The following are the most commonly asked questions and answers about The Mortgage
Forgiveness Debt Relief Act and debt cancellation:
Qualified principal residence indebtedness: This
is the exception created by the Mortgage Debt Relief Act of 2007 and applies to most homeowners.
discharged through bankruptcy are not considered taxable income.
If you are insolvent when the debt is cancelled, some or all of the cancelled debt may not be taxable to you. You are insolvent
when your total debts are more than the fair market value of your total assets.
farm debts: If you incurred the debt directly in operation of a farm, more than half your income from the prior three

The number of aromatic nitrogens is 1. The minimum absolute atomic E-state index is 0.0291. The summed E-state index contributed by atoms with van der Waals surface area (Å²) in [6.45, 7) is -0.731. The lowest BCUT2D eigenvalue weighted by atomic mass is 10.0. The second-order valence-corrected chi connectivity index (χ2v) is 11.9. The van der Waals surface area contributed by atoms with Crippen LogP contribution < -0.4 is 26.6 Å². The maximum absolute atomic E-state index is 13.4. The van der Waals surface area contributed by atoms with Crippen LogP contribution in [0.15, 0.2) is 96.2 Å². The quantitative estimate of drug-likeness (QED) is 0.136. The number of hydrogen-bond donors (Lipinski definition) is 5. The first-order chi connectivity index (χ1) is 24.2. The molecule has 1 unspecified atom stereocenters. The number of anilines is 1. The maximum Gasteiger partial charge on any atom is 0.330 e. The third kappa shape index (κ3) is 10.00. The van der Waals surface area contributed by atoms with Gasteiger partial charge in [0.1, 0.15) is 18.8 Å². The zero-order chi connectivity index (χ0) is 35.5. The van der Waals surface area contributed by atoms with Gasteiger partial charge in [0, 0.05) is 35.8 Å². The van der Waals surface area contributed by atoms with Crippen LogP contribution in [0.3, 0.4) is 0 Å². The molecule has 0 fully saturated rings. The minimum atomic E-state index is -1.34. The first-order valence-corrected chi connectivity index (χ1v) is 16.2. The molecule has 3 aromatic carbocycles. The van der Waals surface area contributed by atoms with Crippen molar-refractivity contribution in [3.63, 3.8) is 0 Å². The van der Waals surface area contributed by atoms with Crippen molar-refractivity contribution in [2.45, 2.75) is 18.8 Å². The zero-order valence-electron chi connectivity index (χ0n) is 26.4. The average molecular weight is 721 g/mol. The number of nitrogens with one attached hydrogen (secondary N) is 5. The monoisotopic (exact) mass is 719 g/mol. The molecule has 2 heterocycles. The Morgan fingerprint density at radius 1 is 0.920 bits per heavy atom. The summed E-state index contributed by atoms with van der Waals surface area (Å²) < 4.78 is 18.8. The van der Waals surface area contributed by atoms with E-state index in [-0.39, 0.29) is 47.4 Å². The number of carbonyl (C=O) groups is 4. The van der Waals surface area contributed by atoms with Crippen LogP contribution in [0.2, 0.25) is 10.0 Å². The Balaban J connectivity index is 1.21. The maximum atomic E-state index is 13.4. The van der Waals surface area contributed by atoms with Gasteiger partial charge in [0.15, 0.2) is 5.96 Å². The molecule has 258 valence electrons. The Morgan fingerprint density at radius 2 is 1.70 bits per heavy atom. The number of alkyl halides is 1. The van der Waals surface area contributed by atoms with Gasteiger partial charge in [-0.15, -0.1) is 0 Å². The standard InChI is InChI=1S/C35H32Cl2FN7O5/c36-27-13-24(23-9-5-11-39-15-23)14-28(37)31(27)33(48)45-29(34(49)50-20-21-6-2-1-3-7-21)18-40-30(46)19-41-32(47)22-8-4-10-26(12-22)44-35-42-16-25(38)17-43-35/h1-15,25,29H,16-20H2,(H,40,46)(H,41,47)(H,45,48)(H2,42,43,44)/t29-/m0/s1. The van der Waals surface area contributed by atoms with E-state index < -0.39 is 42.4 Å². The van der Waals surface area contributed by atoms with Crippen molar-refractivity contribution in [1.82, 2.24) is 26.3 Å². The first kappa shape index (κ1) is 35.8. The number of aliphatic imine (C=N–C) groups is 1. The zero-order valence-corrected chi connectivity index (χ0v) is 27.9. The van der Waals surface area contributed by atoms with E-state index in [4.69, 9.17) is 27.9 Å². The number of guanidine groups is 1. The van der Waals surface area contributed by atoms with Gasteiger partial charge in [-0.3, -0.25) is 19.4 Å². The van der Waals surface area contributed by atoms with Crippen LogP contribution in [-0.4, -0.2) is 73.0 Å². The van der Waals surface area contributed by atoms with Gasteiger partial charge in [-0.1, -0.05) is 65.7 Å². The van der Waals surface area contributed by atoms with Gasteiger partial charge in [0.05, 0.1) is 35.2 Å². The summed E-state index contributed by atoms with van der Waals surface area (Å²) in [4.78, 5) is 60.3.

years was from farming, and the loan was owed to a person or agency regularly engaged in lending, your cancelled debt is
generally not considered taxable income.
Non-recourse loans: A non-recourse
loan is a loan for which the lender’s only remedy in case of default is to repossess the property being financed or
used as collateral. That is, the lender cannot pursue you personally in case of default. Forgiveness of a non-recourse loan
resulting from a foreclosure does not result in cancellation of debt income. However, it may result in other tax consequences.
When we help you sell your home at a loss and the remaining loan is forgiven,
this does constitute a cancellation of debt under the Act.